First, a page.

Last month I came across the poem, “How Do You Like Austin?” by Maurice Leiter at Brian Leiter’s blog. It is apt to quote a few lines from the poem here.

How do you like your new home? …

But isn’t it different from New York?

I am different from them both.
Once the sightseeing is done,
There is really no place
That is not home.

After initial few years of slight disorientation (especially the two years in Germany), like Maurice Leiter, I too no longer fret about where “home” is. It now is a state of mind that transcends  geography. I have found wonderful friends and a rhythm of life that I can enjoy almost everywhere I have lived. In the early days when I visited Delhi, I felt I was going “home.” Gradually as the years went by, the return flight to the US began to acquire the feel of “coming home.”  Since the death of my parents, Delhi, which I still love to visit, feels less and less like the home I knew.  Also, I am now much less connected to the political / social reality in India, a connection which for me, is vital to feeling at home. Delhi will never fully cease to be “home” for me – it is thoroughly integrated in my memory and my imagination. But “home” now no longer evokes a single concrete image as it did in my youth. Several others vie for that honor – places where I have been, where I am now … and hopefully  also where I will be in the future. I can now go back and forth physically between these spaces at different times and emotionally inhabit them simultaneously.  All feel equally comfortable and I don’t have the need to transpose one upon the other to create an illusion of the perfect “home.”

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The Mujahid Revolt in Arakan in 1952 (and a SOAS report on the Rohingyas)

Rohingya, Burma  Myanmar, jihad Rohingya, Burma  Myanmar, jihad

The following is a report prepared by the British Foreign office about the “Mujahid Revolt” in Arakan around the time of Burmese independence. It provides good background on the Rohingya issue and is worth a read..

Below that is a report prepared by a researcher at SOAS in 2005, which gives some more background..

“This document is a transcript of an original British Foreign Office document held at the National Archives in Kew, Richmond, Surrey under File Reference FO 371/101002 – FB 1015/63”

CONFIDENTIAL BUR/24/52.
FB 1015/63
The Mujahid Revolt in Arakan

Background

1. The Akyab district of Arakan, the northern parts of which are now the scene of a Muslim rebellion, is even less well provided with communications than are most parts of Burma, and its inaccessibility and its remoteness from the centre of government are principal factors in making the rising possible. The district is separated from Burma proper by the hills of the Arakan Yoma, and west of this range a series of rivers, running roughly from north to south and divided from one another by parallel ranges of higher ground, split the district into several parts between which, as between the district as a whole and the rest of Burma, communication is difficult. On the west, the Naf river flows south to the sea, and in its lower reaches forms the frontier between Burma and East Pakistan.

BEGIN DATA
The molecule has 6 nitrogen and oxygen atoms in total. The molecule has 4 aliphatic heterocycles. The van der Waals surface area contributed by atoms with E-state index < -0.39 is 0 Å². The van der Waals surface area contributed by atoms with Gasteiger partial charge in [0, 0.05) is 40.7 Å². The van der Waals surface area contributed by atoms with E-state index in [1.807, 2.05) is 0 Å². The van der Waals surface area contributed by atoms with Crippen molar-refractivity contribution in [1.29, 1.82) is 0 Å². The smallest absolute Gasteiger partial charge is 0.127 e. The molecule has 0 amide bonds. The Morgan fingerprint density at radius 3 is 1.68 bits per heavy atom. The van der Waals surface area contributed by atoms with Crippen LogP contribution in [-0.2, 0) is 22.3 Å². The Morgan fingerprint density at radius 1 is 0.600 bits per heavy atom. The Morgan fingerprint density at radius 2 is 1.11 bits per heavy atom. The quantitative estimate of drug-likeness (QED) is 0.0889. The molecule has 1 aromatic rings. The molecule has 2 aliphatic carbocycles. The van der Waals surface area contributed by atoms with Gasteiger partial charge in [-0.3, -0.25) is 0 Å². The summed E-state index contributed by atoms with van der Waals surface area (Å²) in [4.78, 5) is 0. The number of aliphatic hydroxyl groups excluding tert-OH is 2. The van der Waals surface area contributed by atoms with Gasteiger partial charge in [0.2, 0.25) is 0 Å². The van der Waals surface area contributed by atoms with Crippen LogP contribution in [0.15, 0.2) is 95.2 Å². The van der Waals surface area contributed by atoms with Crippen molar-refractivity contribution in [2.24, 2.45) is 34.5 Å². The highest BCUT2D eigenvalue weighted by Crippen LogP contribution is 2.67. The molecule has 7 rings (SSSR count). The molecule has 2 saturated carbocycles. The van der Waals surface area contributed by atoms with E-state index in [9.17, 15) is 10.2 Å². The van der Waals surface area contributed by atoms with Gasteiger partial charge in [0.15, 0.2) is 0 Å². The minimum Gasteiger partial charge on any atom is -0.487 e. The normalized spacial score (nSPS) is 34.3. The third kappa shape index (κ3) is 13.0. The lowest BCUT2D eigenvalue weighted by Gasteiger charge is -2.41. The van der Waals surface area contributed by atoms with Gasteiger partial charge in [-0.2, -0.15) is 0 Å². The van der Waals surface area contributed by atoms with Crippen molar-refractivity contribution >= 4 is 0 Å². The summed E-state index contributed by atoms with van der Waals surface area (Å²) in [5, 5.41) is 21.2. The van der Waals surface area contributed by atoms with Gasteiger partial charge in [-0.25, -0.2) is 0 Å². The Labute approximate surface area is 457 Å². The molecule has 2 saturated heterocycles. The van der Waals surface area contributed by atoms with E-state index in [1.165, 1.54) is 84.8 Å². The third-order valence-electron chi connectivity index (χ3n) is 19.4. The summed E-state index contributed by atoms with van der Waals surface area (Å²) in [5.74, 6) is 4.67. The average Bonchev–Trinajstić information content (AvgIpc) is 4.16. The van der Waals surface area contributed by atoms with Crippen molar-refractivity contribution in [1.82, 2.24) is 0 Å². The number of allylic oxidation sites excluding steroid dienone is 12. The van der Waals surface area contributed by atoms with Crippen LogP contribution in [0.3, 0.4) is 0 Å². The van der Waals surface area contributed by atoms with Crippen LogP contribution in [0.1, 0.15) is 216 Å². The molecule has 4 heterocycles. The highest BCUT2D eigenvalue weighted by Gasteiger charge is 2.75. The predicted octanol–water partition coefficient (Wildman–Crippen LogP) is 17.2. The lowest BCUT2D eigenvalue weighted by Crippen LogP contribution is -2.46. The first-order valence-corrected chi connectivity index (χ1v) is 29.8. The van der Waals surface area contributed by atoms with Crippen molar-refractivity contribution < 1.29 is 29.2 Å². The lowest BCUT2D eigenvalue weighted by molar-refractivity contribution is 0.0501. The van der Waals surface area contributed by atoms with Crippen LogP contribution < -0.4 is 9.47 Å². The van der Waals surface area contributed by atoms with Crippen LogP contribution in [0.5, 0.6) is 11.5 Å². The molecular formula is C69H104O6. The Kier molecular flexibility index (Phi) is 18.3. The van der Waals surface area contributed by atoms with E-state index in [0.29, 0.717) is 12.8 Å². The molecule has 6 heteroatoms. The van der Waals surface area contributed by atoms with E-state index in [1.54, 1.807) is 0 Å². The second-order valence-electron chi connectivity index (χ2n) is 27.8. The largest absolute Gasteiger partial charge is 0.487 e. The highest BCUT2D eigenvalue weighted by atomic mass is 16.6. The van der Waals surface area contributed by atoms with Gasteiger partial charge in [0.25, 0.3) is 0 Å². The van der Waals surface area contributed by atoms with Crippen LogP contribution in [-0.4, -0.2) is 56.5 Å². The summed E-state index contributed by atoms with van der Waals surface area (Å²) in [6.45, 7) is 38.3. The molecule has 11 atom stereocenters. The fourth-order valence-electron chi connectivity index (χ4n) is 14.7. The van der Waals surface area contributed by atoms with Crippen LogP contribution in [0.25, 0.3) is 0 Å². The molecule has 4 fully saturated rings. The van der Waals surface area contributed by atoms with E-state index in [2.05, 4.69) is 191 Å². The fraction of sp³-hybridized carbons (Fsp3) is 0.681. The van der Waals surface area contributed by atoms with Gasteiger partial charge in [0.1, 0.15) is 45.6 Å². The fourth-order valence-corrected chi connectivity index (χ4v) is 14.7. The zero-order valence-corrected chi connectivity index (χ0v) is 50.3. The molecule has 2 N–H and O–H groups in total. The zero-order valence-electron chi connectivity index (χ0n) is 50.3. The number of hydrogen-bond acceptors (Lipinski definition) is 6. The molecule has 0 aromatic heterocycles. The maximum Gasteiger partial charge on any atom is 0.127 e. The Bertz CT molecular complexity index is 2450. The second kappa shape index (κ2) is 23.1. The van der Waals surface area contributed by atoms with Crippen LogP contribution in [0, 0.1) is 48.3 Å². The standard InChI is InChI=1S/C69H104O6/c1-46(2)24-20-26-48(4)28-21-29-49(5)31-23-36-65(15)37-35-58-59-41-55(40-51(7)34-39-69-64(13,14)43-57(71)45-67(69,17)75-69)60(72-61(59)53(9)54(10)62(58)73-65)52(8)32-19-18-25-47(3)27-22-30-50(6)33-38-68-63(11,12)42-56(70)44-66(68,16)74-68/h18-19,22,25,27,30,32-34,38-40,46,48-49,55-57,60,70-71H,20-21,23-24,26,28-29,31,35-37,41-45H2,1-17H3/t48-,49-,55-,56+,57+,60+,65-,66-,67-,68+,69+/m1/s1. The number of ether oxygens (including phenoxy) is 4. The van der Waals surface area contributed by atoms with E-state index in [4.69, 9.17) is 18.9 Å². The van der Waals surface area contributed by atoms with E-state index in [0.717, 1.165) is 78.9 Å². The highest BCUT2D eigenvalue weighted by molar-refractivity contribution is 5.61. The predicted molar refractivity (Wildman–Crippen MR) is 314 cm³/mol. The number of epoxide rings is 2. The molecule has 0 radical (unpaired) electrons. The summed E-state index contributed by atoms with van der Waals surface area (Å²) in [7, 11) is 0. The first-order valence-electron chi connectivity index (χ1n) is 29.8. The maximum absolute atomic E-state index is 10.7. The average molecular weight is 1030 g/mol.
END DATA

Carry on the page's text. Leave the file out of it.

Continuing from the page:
2. The northern part of the Akyab district comprises two administrative areas, known as townships, namely, the Buthidaung township consisting of the upper part of the Mayu river valley and the adjacent hills, and the Maungdaw township consisting of the lower Naf valley with the coastal strip running south from its estuary. The two townships, now the scene of so much disorder, are separated by hills known as the Mayu range. Though most of the Buthidaung township consists of hills, the Maungdaw townships contains the flat, intensively cultivated land along the lower Naf, and this is one of the most fertile and densely populated parts of Burma. In both townships, the people depend on agriculture for their livelihood, and apart from minor village handicrafts, there is no industry.
3. Owing to the nature of the country, the easiest means of communication both within it and between it and other parts of Arakan is water-transport, either by coastal craft plying to the Naf estuary or by inland-water transport along the Naf and Mayu rivers. Roads are few and poor; railways do not exist. Formerly a light railway ran from the town of Maungdaw on the Naf to the town of Buthidaung on the Mayu, passing through two tunnels on the way; it was constructed by the Arakan Flotilla Company to link their services on the Naf with those on the Mayu and to provide an inland route by which the rice of Maungdaw might reach the rice-mills at Akyab, but it was later abandoned and developed into a metalled roadway. In general, land movement in Buthidaung and Maungdaw townships must be effected by bullock-cart track or by jungle-path. Thus the north of the Akyab district is essentially isolated.
Continue reading “The Mujahid Revolt in Arakan in 1952 (and a SOAS report on the Rohingyas)”